Railhead Jerk: Savory Dinner On The Right Side Of The Tracks
By CB Wismar
By all means, don’t let the name of the restaurant perplex you. “Railhead Jerk” is not a pejorative directed at an employee of Metro-North. It is, in fact, a delightful restaurant that has blossomed on Route 22 in the southern end of Amenia, N.Y.
When Julette Barker-Wilson came to a point of reflection in her life — the fashion company she had been with for 21 years as an FIT-trained fashion designer was sold and the jobs moved overseas — she decided to fall back on the things most enjoyable in her life: cooking and entertaining.
Enter Railhead Jerk, just “up the road” from the Wassaic train station, Barker-Wilson’s daily departure spot for more than two decades.
Born in Jamaica and well schooled in the recipes and cooking techniques unique to the island nation, Barker-Wilson [right] relied on the recipes she had known in her childhood — recipes she tweaked and modified to make her own.
“I love the dishes we prepare,” she says with the radiant smile that has become a signature of her restaurant. “Everything on the menu is something I’ve cooked for years… something I still love.”
For those who have sampled and truly enjoyed authentic Jamaican cooking, Railhead Jerk is like a homing beacon. On any given evening, tables and seats at the bar are populated with customers who remember the savory jerk sauce cooking that turns chicken, pork and ribs into warming, satisfying meals.
The jerk specialties, all marinated in their own secret sauce (a secret recipe is just that — a secret) and smoked, take center stage. The restaurant uses fresh meats, only (Julette does not want a freezer) and all dinners come with two sides.
Port Antonio jerk chicken ($17.95), Port Antonio jerk pork ($18.95) and Railhead Jerk BBQ back ribs ($20.95) are excellent headline offerings. They’re so good that the menu offers a whole chicken with no sides ($22.50) and a full rack of ribs ($27.95), both of which drive a robust carry-out business. Smaller portion sizes (Likkle Tings) are offered on the menu, a welcome option for those who are not hearty eaters.
Island specialties are served with plantains and rice and feature dishes that belie the wide range of cultural influences that have been merged in Jamaican cuisine. Tallawah curry chicken ($15.95) and Tallawah curry goat ($17.95) hint at the Indian influence. Fricasse chicken done in a brown sauce that has great bouquet ($15.95) reaches to other influences — France and Spain.
If some additional spice is desired (no one queried at Railhead Jerk found any need to enhance the already bountiful sauces made in house) there are bottles of Spur Tree Crushed Scotch Bonnet Pepper Sauce on each table. Difficult to find in local retail establishments, bottles are for sale at checkout.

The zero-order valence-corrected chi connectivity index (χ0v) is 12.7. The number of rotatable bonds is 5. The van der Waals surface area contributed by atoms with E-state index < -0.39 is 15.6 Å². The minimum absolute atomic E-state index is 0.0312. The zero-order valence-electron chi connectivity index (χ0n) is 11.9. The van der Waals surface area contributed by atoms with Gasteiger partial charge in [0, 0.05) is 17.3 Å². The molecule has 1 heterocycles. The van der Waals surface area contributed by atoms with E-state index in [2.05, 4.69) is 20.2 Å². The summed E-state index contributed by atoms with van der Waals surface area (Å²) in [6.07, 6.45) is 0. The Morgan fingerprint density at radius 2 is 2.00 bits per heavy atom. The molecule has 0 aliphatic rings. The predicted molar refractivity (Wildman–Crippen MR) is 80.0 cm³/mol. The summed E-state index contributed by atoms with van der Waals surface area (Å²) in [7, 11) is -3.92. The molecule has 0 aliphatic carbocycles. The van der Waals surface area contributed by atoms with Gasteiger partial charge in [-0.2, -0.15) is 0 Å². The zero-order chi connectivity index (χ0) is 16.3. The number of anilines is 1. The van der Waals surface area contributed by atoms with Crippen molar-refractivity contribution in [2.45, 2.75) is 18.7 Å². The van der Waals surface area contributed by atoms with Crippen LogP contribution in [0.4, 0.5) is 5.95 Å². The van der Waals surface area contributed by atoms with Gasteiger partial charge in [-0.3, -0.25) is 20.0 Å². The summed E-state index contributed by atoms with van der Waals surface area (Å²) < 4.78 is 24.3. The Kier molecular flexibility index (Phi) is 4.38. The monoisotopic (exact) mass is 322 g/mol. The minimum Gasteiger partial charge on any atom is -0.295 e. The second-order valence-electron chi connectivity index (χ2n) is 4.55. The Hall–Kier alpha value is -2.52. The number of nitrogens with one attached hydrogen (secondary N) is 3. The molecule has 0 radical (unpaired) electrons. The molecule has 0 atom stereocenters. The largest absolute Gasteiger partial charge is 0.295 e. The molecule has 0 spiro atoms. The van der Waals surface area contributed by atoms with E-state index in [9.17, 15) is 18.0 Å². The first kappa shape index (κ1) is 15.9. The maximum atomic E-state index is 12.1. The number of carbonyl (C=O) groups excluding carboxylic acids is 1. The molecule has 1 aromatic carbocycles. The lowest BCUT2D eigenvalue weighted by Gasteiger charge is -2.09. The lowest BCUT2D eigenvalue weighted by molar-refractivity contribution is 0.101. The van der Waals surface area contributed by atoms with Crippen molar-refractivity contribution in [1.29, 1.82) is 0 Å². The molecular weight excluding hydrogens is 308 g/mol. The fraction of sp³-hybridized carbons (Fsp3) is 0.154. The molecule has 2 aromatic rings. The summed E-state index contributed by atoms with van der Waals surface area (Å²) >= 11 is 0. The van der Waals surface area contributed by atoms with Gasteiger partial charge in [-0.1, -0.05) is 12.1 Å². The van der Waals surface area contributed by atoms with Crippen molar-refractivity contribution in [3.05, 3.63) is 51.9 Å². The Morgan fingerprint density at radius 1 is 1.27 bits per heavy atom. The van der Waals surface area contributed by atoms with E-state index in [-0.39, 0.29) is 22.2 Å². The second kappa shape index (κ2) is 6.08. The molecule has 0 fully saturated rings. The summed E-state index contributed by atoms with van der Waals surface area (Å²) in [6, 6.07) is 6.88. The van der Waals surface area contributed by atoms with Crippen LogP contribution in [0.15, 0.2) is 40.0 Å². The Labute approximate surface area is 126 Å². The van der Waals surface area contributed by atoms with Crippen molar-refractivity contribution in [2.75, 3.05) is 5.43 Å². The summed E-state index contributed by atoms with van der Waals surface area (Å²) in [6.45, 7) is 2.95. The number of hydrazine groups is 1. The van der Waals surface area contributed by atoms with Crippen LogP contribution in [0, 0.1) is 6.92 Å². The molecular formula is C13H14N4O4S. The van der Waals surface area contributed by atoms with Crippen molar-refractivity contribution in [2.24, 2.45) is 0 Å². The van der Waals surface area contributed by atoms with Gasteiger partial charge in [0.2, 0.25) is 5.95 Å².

As the seasons turn, hearty soups will be in great demand, and the pumpkin soup with beef or chicken ($10.95) and pea soup with smoked beef or turkey ($11.95) will have great appeal.
For fish lovers, the Calypso fish ($18.95) is served with a spicy Junkanoo pepper sauce. Since Junkanoo is also the name of a holiday parade and festival in Jamaica, this dish might well have you eager to join the celebrations. Run Down fish ($19.95) is a bit milder, served with an elegant coconut sauce. And, for the Jamaican traditionalist, the ackee and saltfish ($16.95) is served with breadfruit dumplings and ripe plantains — the traditional “national meal of Jamaica.”
The choice of sides (Pon Di Side) makes each dinner an individual signature choice. Railhead baked potato salad features both sweet and “plain” potatoes while the oven-roasted vegetables are a medley of seasonal vegetables from local markets. Rice and peas can be deceptive to the first-time diner, as “peas” in the Jamaican parlance are really red beans, making this wonderful side akin to “red beans and rice” from Southern cuisine. Fried ripe plantains are in ample supply while the menu recommends bammy and breadfruit as appropriate accompaniments for the fish dishes.
Barker-Wilson has not forgotten dessert (Sweet Tings), and the sweet potato pudding ($4.75) [above] is smooth, richly flavored and served with a dollop of cream in a portion suitable to share. Jamaican fruit cake ($5.50) will be available shortly.
Railhead Jerk has both a beer and a wine license, and currently offers diners access to world-renowned Red Stripe beer. Wine selections are coming as the team decides what pairs well with the various entrees offered.
Service at the simply decorated restaurant is “Jamaica friendly” and the pride in the superb menu items is apparent. Although the décor appears to be an afterthought (a few requisite Bob Marley posters adorn the walls along with travel images) it’s clear that the focus has been on the kitchen and the food that brings people back again and again. In true Jamaican patois, if you’re yearning for food from “Jamrock,” then Railhead Jerk is “Big Up!”
4789 NY 22, Amenia, NY
Thursday, Sunday, Monday, 11 a.m.-8 p.m.
Friday and Saturday, 11 a.m.-9 p.m.
Reservations and carry-out orders accepted.